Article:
Even polar bears must leave home to grow up. One of them recently arrived in St. Paul to do just that.
Kulu is a 725-pound, 2-year-old polar bear born in the Columbus Zoo in 2019. The bears there are ready for more cubs, zoo officials said. Kulu has been moved to the Como Zoo, where he’ll be the third polar bear, joining Nan and Neil, both more than 25 years old.
“You kind of have to kick the cubs to the curb at some time, when it comes to needing to breed again,” says Como’s senior zookeeper, Allison Jungheim.
Kulu — his name is an Inuit term of endearment — was the fifth cub born to the bears in Ohio and the only polar bear born in a North American zoo in 2019.
The young bear’s relocation, part of the Association of Zoos and Aquariums species survival plan, may be temporary.
Polar bears face increasing threats to their native habitat as the Arctic warms.
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Researchers struggle to better track and understand wild bears, in part because of bear anatomy: adult male bears have huge necks — the same size as their skulls — so they can’t wear tracking collars. Devices big enough to be safe slip off over their heads.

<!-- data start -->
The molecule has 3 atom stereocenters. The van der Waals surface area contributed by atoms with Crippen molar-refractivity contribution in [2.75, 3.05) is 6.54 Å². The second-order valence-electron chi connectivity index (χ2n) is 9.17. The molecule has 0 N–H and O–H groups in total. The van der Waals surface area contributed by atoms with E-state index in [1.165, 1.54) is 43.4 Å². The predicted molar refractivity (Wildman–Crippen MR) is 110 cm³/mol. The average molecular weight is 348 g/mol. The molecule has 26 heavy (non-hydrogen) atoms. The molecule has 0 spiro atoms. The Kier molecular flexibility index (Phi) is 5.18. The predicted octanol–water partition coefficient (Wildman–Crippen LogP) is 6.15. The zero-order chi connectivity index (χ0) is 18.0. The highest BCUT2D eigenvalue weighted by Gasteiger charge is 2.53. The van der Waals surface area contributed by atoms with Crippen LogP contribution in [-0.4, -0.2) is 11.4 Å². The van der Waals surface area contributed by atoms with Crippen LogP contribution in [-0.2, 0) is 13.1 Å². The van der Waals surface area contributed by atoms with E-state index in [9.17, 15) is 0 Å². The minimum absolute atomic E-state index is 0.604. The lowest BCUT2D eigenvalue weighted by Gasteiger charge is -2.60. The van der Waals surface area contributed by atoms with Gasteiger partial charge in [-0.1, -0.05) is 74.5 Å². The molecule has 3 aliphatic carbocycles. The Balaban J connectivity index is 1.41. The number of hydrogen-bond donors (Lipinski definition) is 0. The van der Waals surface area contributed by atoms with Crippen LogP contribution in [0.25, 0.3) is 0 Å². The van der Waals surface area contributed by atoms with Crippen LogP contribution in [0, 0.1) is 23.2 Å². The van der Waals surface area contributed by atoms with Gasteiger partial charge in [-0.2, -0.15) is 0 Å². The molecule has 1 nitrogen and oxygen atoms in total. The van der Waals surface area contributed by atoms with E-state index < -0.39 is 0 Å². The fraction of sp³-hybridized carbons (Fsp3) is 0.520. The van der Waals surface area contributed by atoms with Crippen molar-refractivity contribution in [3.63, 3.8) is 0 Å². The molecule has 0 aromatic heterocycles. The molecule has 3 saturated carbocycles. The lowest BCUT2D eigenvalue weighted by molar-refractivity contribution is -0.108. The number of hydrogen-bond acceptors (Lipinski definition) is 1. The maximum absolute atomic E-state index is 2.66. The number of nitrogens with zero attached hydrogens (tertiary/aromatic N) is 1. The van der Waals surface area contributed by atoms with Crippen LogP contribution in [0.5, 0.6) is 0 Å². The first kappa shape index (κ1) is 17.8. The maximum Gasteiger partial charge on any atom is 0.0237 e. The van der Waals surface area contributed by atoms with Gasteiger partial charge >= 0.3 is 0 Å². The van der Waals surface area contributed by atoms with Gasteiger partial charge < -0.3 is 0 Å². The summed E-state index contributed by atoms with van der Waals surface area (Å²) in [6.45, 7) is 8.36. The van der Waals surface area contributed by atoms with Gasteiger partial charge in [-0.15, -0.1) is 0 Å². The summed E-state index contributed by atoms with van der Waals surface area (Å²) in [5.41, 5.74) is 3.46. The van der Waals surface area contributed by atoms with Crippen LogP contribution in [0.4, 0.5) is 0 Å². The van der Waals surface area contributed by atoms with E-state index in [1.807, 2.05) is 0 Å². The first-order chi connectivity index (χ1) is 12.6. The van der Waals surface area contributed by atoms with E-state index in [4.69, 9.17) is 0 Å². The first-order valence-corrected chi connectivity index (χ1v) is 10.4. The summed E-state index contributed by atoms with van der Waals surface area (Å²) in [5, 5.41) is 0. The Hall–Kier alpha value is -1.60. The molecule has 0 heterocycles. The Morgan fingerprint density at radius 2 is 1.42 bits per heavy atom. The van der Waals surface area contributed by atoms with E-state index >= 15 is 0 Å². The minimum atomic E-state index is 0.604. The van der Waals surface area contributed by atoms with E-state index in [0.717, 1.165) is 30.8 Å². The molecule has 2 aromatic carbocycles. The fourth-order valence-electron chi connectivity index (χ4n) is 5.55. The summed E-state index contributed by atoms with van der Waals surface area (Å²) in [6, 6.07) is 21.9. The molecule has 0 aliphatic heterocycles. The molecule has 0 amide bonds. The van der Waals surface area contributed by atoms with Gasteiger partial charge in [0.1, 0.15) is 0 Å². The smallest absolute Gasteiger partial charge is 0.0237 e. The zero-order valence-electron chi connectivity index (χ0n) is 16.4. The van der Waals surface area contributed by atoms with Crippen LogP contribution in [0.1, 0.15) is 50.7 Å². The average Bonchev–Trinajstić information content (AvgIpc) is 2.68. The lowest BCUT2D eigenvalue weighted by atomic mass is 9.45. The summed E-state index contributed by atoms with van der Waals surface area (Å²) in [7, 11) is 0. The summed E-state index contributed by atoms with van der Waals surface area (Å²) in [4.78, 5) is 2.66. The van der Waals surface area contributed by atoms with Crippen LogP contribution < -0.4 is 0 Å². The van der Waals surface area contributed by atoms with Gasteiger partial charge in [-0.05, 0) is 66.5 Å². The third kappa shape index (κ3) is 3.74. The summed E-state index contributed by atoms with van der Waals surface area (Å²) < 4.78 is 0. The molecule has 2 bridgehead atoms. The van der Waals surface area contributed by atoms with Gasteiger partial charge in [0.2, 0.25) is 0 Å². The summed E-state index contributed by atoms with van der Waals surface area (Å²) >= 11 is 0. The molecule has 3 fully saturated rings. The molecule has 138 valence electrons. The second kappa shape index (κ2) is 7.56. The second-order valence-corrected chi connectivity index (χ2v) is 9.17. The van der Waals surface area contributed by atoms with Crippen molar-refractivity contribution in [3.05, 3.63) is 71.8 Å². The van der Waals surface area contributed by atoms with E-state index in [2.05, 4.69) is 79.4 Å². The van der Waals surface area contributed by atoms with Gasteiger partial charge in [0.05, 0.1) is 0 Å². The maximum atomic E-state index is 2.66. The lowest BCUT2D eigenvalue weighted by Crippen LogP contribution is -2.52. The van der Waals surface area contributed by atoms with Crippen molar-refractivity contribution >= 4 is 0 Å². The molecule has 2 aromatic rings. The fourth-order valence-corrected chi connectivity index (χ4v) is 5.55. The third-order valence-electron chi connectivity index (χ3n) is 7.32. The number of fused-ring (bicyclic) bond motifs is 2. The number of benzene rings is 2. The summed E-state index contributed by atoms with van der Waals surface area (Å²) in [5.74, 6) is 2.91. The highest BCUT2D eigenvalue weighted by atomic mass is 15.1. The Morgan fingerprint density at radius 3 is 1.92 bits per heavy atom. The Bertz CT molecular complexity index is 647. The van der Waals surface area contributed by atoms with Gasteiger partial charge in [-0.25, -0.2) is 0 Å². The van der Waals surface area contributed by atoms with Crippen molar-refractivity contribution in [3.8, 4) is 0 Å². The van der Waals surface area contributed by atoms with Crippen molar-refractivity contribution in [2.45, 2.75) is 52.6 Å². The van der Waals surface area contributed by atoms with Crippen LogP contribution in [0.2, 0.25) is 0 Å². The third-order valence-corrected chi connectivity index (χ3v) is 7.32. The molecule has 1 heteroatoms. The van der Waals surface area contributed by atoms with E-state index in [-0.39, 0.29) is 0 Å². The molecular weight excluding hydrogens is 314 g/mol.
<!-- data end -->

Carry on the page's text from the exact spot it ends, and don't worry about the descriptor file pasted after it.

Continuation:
Scientists at 3M have been working to develop some way to attach thumb-sized GPS trackers to bear fur. Kulu already has a prototype between his shoulder blades, where he can’t reach and scratch it off. The tracker has steel brushes, not unlike hair rollers, to cling to his fur.
Jungheim says zoo staff will be keeping an eye on him and the tracker.
“We're trying to refine our techniques for application, with the hope it stays on well. The hope is that it would stay on for 270 days, because that's the amount of time that the battery would last in the GPS trackers that they would use on the wild bears,” Jungheim said.
For now, Kulu is in quarantine, away from Nan and Neil. Although Kulu is separated initially, he can hear, see and smell his neighbors.